How to Look at the Bigger Picture: A Novel Approach

This article is an excerpt from the Shortform book guide to "The Great Mental Models Volume 3" by Rhiannon Beaubien and Rosie Leizrowice. Shortform has the world's best summaries and analyses of books you should be reading.

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As you go through life, how clearly are you seeing things? Are you seeing them in their true and full context?

You’ll stand the best chance of success if you have an accurate view of the world. Unfortunately, because each of us has a limited perspective, sometimes it’s hard to see the big picture—and easy to misinterpret some situations as a result. The Great Mental Models Volume 3 argues that understanding distributions—a model drawn from mathematics—can help us see the big picture more clearly. The basic idea is that, by thinking statistically, you’ll have a clearer context for the things you encounter.

Read more for some unconventional advice on how to look at the bigger picture.

Looking at the Bigger Picture

Authors Rhiannon Beaubien and Rosie Leizrowice argue that, if you want to learn how to look at the bigger picture and have accurate contexts for information, you need to understand probability distributions. In statistics, a distribution describes how likely different results are in a given data set. The best-known distribution is probably the bell curve—in technical terms, it’s called a normal distribution.

In a normal distribution, most of the values are somewhere near the middle with values becoming less common the more they deviate from the average. Often, student grades work this way, with Cs being more common than Bs or Ds, which are more common than As or Fs. (Shortform note: We tend to think that the more average something is, the more common it is. That’s true in the normal distribution, but it’s not always true in life. As we’ll see in a moment, equating averageness with commonness can lead to serious misconceptions of real-world situations.)

While the normal distribution is familiar and widespread, Beaubien and Leizrowice point out that many important phenomena follow other distributions, such as the power law distribution.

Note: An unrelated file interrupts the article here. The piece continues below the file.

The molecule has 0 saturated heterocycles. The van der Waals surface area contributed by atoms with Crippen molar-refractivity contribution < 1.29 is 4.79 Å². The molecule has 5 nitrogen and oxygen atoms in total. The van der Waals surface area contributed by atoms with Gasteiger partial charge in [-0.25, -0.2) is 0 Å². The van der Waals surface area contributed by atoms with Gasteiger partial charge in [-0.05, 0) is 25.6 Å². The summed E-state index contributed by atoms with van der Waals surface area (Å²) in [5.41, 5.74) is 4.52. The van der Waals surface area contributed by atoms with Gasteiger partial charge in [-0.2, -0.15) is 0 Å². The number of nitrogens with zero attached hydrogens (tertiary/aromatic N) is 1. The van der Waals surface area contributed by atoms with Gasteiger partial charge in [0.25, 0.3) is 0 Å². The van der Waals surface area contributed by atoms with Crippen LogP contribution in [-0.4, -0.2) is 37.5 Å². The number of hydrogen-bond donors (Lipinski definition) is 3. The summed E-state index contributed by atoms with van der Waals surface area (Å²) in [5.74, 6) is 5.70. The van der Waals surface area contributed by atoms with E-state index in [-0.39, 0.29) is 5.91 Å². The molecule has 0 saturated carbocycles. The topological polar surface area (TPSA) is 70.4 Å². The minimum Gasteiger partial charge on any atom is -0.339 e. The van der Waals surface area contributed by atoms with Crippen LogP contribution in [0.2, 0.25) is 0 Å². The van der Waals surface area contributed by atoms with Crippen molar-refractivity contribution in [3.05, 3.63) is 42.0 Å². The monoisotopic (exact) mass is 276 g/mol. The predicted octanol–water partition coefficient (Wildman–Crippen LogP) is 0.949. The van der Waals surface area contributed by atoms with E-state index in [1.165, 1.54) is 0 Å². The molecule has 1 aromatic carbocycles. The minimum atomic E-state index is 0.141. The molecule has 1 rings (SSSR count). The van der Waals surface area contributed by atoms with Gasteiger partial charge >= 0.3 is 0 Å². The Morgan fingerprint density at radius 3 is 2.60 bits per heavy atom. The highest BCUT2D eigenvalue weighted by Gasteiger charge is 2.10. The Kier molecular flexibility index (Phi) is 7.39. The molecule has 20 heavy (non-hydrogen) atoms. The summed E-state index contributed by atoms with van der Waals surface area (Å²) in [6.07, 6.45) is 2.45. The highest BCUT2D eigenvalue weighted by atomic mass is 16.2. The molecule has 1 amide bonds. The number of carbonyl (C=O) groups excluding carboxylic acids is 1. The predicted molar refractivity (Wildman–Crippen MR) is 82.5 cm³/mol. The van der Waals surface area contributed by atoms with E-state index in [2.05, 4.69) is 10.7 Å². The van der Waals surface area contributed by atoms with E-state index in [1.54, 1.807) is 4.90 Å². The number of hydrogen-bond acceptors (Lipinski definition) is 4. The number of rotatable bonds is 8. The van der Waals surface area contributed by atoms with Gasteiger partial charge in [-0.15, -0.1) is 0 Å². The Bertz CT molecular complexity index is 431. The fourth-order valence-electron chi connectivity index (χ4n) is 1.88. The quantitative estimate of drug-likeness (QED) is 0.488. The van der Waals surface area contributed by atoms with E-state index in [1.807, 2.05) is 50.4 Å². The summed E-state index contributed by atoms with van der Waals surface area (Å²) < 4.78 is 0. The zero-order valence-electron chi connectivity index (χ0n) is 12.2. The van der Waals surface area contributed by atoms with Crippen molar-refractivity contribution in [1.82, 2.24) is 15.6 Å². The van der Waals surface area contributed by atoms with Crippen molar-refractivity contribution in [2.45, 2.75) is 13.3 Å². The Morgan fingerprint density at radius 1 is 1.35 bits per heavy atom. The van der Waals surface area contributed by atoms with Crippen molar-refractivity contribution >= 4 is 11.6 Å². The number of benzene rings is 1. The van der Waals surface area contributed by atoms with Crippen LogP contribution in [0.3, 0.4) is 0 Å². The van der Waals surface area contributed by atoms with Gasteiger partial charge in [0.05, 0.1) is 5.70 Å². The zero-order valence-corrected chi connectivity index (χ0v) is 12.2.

Power law distributions describe situations where most items cluster around either a high or low point on the scale rather than clustering around the middle. The further from the high or low point, the less likely a value is. For example, most of us aren’t especially fast sprinters. If the chart above measures 100 meter dash times, with better times on the right side of the chart, most people will be near the left—that’s why the curve is highest there. As you move from left to right, you’ll find fewer people (high school athletes), then fewer still (college athletes), then fewer still (Olympic athletes) until at the far end you find Usain Bolt. 

The Importance of Understanding Distributions

A major takeaway from this discussion of distributions is that you always need to look for the greater context for information, especially when you’re dealing with figures and statistics. You also need to remember that our intuitive notions about things like averages can sometimes lead us astray.

For example, Beaubien and Leizrowice point out that wealth follows a power law distribution, with most of the world’s wealth concentrated among a few people while most people have exponentially fewer resources—in fact, recent studies show that .01% of the world’s population owns 11% of its wealth and that gaps in income and wealth have only widened over the past decade.

If we want to address problems like wealth inequality, we first need to see them clearly. But if we don’t have a clear understanding of distributions, it’s easy to misinterpret the situation in a way that masks the problem. 

Take the idea of average income. In a normal distribution, average values tend to be more widespread. But that’s not true in a power law distribution. For example, imagine there are 10 people in a room. Nine of them make $30,000 per year. The 10th person makes $2,000,000 per year. The average income among these 10 people is $227,000. 

Obviously, that doesn’t tell us anything—none of the 10 people in the room make anywhere near that figure. But if all we knew was the average income, we might conclude that everyone in the room was quite wealthy (an individual annual income of $227,000 would put you in the top 3% of Americans in 2021). In other words, by not recognizing which distribution curve is at work, we might completely miss the income inequality among those 10 people.
How to Look at the Bigger Picture: A Novel Approach

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Here's what you'll find in our full The Great Mental Models Volume 3 summary :

  • How to understand anything in the world by learning a finite set of rules and patterns
  • A look at how humans are driven by algorithms
  • Why you shouldn't be fooled by randomness

Elizabeth Whitworth

Elizabeth has a lifelong love of books. She devours nonfiction, especially in the areas of history, theology, science, and philosophy. A switch to audio books has kindled her enjoyment of well-narrated fiction, particularly Victorian and early 20th-century works. She appreciates idea-driven books—and a classic murder mystery now and then. Elizabeth has a blog and is writing a creative nonfiction book about the beginning and the end of suffering.

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